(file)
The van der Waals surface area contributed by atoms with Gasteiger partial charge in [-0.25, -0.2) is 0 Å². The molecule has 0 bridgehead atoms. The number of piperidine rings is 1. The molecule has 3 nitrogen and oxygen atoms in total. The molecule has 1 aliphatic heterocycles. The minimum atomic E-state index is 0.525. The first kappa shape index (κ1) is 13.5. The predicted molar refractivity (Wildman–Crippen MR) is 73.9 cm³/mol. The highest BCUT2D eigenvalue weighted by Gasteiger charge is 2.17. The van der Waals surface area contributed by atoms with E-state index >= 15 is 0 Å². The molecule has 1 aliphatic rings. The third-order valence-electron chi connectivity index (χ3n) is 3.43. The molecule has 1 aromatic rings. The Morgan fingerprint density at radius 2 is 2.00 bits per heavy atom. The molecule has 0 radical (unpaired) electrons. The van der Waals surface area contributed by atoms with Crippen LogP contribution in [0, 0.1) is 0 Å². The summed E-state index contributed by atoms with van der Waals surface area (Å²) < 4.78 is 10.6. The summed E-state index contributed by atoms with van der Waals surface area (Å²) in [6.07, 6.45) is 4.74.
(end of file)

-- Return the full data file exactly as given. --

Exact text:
The van der Waals surface area contributed by atoms with Gasteiger partial charge in [-0.25, -0.2) is 0 Å². The molecule has 0 bridgehead atoms. The number of piperidine rings is 1. The molecule has 3 nitrogen and oxygen atoms in total. The molecule has 1 aliphatic heterocycles. The minimum atomic E-state index is 0.525. The first kappa shape index (κ1) is 13.5. The predicted molar refractivity (Wildman–Crippen MR) is 73.9 cm³/mol. The highest BCUT2D eigenvalue weighted by Gasteiger charge is 2.17. The van der Waals surface area contributed by atoms with E-state index >= 15 is 0 Å². The molecule has 1 aliphatic rings. The third-order valence-electron chi connectivity index (χ3n) is 3.43. The molecule has 1 aromatic rings. The Morgan fingerprint density at radius 2 is 2.00 bits per heavy atom. The molecule has 0 radical (unpaired) electrons. The van der Waals surface area contributed by atoms with Crippen LogP contribution in [0, 0.1) is 0 Å². The summed E-state index contributed by atoms with van der Waals surface area (Å²) < 4.78 is 10.6. The summed E-state index contributed by atoms with van der Waals surface area (Å²) in [6.07, 6.45) is 4.74.